The term “cycloalkyl” as used herein refers to a monovalent group derived from a monocyclic or bicyclic saturated carbocyclic ring compound containing between three and twenty carbon atoms by removal of a single hydrogen atom.

The term “cycloalkenyl” as used herein refers to a monovalent group derived from a monocyclic or bicyclic unsaturated carbocyclic ring compound containing between three and twenty carbon atoms by removal of a single hydrogen atom.

The terms “C1-C3-alkyl”, “C1-C6-alkyl”, and “C1-C12-alkyl” as used herein refer to saturated, straight- or branched-chain hydrocarbon radicals derived from a hydrocarbon moiety containing between one and three, one and six, and one and twelve carbon atoms, respectively, by removal of a single hydrogen atom. Examples of C1-C3-alkyl radicals include methyl, ethyl, propyl and isopropyl. Examples of C1-C6-alkyl radicals include, but not limited to, methyl, ethyl, propyl, isopropyl, n-butyl, tert-butyl, neopentyl and n-hexyl. Examples of C1-C12-alkyl radicals include, but not limited to, methyl, ethyl, propyl, isopropyl, n-butyl, tert-butyl, neopentyl , n-hexyl, n-heptyl, n-octyl, n-nonyl, n-decyl, n-undecyl and n-docecyl.

The term substituted loweralkyl as used herein refers to C1-C12-alkyl substituted by one, two or three groups consisting of halogen, alkoxy, amino, alkylamino, dialkylamino, hydroxy, aryl, heteroaryl, alkene or alkyne groups.

The term “C3-C12-cycloalkyl” denotes a monovalent group derived from a monocyclic or bicyclic saturated carbocyclic ring compound by removal of a single hydrogen atom. Examples include cyclopropyl, cyclobutyl, cyclopentyl, cyclohexyl, bicyclo[2.2.1]heptyl, and bicyclo[2.2.2]octyl.

The terms “C1-C3-alkoxy”, “C1-C6-alkoxy” as used herein refers to the C1-C3-alkyl group and C1-C6-alkyl group, as previously defined, attached to the parent molecular moiety through an oxygen atom. Examples of C1-C6-alkoxy radicals include, but not limited to, methoxy, ethoxy, propoxy, isopropoxy, n-butoxy, tert-butoxy, neopentoxyl and n-hexoxy.

The term “oxo” denotes a group wherein two hydrogen atoms on a single carbon atom in an alkyl group as defined above are replaced with a single oxygen atom (i.e., a carbonyl group).

The term “aryl” as used herein refers to a mono- or bicyclic carbocylic ring system having one or two aromatic rings including, but not limited to, phenyl, naphthyl, tetrahydronaphthyl, indanyl, indenyl and the like and can be un-substituted or substituted (including bicyclic aryl groups) with one, two or three substituents independently selected from loweralkyl, substituted loweralkyl, haloalkyl, C1-C12-alkoxy, thioalkoxy, C1-C12-thioalkoxy, aryloxy, amino, alkylamino, dialkylamino, acylamino, cyano, hydroxy, halogen, mercapto, nitro, carboxaldehyde, carboxy, alkoxycarbonyl and carboxamide. In addition, substituted aryl groups include tetrafluorophenyl and pentafluorophenyl.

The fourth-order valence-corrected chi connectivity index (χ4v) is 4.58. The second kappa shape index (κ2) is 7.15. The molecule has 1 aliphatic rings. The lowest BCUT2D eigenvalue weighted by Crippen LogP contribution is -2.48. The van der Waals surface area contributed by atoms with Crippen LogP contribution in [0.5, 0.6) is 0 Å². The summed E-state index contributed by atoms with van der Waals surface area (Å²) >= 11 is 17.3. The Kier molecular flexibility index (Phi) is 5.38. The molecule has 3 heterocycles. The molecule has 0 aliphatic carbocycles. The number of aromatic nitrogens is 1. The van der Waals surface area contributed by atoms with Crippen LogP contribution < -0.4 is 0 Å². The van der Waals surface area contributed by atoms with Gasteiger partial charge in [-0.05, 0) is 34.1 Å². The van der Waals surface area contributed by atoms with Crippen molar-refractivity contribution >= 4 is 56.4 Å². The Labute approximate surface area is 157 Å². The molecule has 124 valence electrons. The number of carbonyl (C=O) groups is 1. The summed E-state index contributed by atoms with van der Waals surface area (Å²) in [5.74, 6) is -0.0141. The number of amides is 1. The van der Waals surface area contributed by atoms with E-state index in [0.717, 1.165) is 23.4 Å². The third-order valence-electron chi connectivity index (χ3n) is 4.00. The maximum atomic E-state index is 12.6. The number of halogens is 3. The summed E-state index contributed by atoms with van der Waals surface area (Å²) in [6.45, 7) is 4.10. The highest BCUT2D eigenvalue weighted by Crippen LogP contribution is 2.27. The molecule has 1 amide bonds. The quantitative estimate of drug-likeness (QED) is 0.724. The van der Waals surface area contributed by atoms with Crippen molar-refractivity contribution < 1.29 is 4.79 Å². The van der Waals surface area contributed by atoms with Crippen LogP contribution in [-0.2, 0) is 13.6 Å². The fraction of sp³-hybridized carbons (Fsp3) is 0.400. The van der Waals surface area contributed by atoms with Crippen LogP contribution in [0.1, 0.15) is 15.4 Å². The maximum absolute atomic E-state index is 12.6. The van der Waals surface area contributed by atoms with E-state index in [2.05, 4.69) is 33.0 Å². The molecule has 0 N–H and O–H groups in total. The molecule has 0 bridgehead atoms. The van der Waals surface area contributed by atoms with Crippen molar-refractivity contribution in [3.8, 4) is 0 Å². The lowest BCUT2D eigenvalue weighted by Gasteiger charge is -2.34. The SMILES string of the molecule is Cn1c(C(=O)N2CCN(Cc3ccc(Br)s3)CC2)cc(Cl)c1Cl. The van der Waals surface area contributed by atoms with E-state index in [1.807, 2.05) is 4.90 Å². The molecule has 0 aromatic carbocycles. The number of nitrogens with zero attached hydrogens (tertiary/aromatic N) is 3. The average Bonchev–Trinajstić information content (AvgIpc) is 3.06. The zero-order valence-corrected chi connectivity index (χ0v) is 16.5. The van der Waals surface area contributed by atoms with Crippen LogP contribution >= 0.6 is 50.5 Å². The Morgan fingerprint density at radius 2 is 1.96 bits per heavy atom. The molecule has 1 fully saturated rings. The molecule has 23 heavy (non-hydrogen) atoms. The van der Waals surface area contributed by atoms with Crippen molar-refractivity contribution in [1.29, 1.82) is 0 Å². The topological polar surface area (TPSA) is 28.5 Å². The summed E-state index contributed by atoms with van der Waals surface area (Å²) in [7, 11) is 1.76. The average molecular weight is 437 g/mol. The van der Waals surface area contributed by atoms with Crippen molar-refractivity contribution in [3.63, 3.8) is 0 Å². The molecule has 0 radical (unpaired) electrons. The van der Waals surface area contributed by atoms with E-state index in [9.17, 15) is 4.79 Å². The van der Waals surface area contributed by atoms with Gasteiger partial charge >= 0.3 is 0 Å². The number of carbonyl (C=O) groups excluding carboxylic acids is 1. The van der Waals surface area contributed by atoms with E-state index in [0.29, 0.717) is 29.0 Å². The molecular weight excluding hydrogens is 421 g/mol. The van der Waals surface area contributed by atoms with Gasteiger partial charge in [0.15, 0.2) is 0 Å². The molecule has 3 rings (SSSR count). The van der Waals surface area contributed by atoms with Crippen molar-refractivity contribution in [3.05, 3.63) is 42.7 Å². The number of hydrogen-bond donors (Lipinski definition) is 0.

The term “arylalkyl” as used herein refers to an aryl group as defined above attached to the parent molecular moiety through an alkyl group wherein the alkyl group is of one to twelve carbon atoms.

The term “alkylaryl” as used herein refers to an alky group as defined above attached to the parent molecular moiety through an aryl group.

The term “halo” and “halogen” as used herein refer to an atom selected from fluorine, chlorine, bromine and iodine.

The term “alkylamino” refers to a group having the structure —NHR′ wherein R′ is alkyl, as previously defined. Examples of alkylamino include methylamino, ethylamino, iso-propylamino, and the like.

The term “loweralkylamino” as used herein refers to C1-C6-alkyl groups, as previously defined, attached to the parent molecular moiety through a nitrogen atom. Examples of C1-C3-alkylamino include, but are not limited to methylamino, dimethylamino, ethylamino, diethylamino, and propylamino.

The term “dialkylamino” refers to a group having the structure —NHR′R″ wherein R′ and R″ are independently selected from alkyl, as previously defined. Additionally, R′ and R″ taken together may optionally be —(CH2)k— where k is an integer of from 2 to 6. Examples of dialkylamino include dimethylamino, diethylamino, methylpropylamino, piperidino, and the like.